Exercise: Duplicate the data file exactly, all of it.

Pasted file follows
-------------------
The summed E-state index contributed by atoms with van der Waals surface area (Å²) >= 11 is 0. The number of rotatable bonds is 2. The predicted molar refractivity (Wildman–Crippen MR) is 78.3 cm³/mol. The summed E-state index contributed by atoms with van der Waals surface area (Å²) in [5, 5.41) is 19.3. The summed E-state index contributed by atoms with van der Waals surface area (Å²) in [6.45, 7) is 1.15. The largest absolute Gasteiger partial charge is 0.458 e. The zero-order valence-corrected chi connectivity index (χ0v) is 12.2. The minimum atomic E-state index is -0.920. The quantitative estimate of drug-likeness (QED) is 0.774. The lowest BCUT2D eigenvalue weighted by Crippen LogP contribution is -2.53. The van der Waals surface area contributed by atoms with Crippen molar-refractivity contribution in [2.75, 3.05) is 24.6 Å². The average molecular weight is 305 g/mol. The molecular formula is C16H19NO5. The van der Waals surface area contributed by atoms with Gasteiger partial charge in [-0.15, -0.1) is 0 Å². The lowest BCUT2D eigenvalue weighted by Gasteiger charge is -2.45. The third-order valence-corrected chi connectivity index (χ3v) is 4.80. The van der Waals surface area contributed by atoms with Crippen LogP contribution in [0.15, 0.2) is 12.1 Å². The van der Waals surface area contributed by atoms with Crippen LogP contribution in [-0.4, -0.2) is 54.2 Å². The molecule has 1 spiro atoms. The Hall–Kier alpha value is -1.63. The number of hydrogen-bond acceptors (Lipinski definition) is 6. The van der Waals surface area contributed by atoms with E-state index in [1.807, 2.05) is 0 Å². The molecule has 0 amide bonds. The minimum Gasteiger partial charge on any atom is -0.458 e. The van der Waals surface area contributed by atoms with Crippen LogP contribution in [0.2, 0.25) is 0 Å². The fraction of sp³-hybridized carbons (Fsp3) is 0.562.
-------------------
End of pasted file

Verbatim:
The summed E-state index contributed by atoms with van der Waals surface area (Å²) >= 11 is 0. The number of rotatable bonds is 2. The predicted molar refractivity (Wildman–Crippen MR) is 78.3 cm³/mol. The summed E-state index contributed by atoms with van der Waals surface area (Å²) in [5, 5.41) is 19.3. The summed E-state index contributed by atoms with van der Waals surface area (Å²) in [6.45, 7) is 1.15. The largest absolute Gasteiger partial charge is 0.458 e. The zero-order valence-corrected chi connectivity index (χ0v) is 12.2. The minimum atomic E-state index is -0.920. The quantitative estimate of drug-likeness (QED) is 0.774. The lowest BCUT2D eigenvalue weighted by Crippen LogP contribution is -2.53. The van der Waals surface area contributed by atoms with Crippen molar-refractivity contribution in [2.75, 3.05) is 24.6 Å². The average molecular weight is 305 g/mol. The molecular formula is C16H19NO5. The van der Waals surface area contributed by atoms with Gasteiger partial charge in [-0.15, -0.1) is 0 Å². The lowest BCUT2D eigenvalue weighted by Gasteiger charge is -2.45. The third-order valence-corrected chi connectivity index (χ3v) is 4.80. The van der Waals surface area contributed by atoms with Crippen LogP contribution in [0.15, 0.2) is 12.1 Å². The van der Waals surface area contributed by atoms with Crippen LogP contribution in [-0.4, -0.2) is 54.2 Å². The molecule has 1 spiro atoms. The Hall–Kier alpha value is -1.63. The number of hydrogen-bond acceptors (Lipinski definition) is 6. The van der Waals surface area contributed by atoms with E-state index in [1.807, 2.05) is 0 Å². The molecule has 0 amide bonds. The minimum Gasteiger partial charge on any atom is -0.458 e. The van der Waals surface area contributed by atoms with Crippen LogP contribution in [0.2, 0.25) is 0 Å². The fraction of sp³-hybridized carbons (Fsp3) is 0.562.